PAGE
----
Numbers by the color: new approaches to nutrition labeling

Samples of winning labels designed by Renee Walker. (Image: walkawayrene.com)

Food labels are designed to convey a great deal of information. Not only do they tell us what the product, ideally, looks like but they’re designed, too, to tell us how much we’re buying, what’s contained inside, and to promise our lives will be somehow enhanced with the purchase of that canister of Pringles. What they don’t tell us, of course, is of what the food inside is actually comprised.

Nutrition labeling has garnered more and more attention over the past few years as consumers have begun to take a greater interest in the foods they eat. Granted, much of that new-found interest stems from the dismayingly high numbers of food recalls but, hey, interest is interest. Interestingly enough, that desire to know often turns out to be on a direct collision course with what food producers actually want to tell you.

Last month, Good magazine, Designmatters, and News21, announced the winner of a contest to design a more informative, user-friendly nutrition label. The winner, San Francisco-based designer Renee Walker, devised a dramatically simple, easy-to-comprehend label that with little more than a glance, can provide shoppers with a pretty accurate idea as to what happens to be in that package of tortillas or macaroni and cheese.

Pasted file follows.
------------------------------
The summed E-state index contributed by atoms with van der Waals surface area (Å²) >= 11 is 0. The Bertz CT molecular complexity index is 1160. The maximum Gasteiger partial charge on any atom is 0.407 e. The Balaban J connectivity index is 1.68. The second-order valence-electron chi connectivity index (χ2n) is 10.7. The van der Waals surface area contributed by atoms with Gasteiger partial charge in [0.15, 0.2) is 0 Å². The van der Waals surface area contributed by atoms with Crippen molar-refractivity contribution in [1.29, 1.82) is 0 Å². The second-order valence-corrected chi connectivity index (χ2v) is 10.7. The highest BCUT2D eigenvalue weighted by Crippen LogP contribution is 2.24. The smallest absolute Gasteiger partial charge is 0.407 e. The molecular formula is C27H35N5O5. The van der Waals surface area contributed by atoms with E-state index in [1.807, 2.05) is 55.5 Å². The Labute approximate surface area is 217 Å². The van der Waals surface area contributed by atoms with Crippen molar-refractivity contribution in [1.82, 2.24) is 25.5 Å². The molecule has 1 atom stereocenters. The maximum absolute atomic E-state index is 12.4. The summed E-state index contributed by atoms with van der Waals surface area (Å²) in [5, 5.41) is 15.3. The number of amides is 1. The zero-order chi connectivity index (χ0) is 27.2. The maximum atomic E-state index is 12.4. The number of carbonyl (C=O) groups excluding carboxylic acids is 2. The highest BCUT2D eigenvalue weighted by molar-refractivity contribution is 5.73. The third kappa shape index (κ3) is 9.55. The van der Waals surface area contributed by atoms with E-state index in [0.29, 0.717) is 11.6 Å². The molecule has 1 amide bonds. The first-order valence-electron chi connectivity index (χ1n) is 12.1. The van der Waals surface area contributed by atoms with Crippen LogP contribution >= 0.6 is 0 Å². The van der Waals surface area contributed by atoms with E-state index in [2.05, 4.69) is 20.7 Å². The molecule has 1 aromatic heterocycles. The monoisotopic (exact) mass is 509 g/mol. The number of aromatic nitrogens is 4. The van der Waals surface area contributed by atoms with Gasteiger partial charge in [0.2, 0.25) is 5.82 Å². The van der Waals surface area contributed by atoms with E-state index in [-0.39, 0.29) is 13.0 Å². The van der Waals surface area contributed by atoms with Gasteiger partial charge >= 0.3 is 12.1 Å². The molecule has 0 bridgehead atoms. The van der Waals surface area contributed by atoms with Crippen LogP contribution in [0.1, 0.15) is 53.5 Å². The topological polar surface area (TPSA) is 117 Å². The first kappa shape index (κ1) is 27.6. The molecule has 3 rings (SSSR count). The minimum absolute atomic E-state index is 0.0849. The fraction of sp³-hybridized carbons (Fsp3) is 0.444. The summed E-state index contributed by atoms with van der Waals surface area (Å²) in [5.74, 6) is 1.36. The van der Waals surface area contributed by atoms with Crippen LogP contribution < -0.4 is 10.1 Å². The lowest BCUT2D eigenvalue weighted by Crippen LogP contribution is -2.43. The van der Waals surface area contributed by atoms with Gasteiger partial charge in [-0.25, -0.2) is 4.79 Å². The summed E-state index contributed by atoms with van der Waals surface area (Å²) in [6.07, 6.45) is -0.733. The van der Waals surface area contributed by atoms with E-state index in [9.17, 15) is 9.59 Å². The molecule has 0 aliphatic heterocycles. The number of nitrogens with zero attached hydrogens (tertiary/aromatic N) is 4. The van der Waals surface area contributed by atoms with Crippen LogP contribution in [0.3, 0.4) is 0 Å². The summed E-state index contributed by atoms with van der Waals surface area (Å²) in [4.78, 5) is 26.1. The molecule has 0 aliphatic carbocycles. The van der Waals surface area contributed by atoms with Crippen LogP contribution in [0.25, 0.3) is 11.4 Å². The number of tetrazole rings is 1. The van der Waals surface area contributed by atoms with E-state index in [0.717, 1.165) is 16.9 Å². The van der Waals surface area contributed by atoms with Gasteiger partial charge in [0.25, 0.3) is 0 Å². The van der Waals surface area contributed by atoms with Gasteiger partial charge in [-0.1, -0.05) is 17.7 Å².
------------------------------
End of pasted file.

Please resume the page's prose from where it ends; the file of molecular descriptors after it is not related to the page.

Using color codes – blue for dairy, for example, green for plants, red for fruit, different shades of gray for various additives – Walker devised a label that tells you almost at a glance how much of that mac and cheese is comprised of grains or cheese or additives. As it stands now, while labels do tell you what’s inside your grape jelly, they don’t reveal the ratio of grapes to sugar.

Further information reveals the recommended daily allowance for the product’s various nutrients such as vitamins, minerals, fats, and sodium. They’re there in big black block letters, easy to read, easy to understand. Will this label ever see the grocery shelves? No.

But that wasn’t really the point.

“[T]he point of the contest wasn’t to concoct the perfect label,” observed the web site Fast Co.Design. “It was to show that, with a little creativity, the existing model can be vastly improved upon to help consumers make smarter, healthier decisions.”

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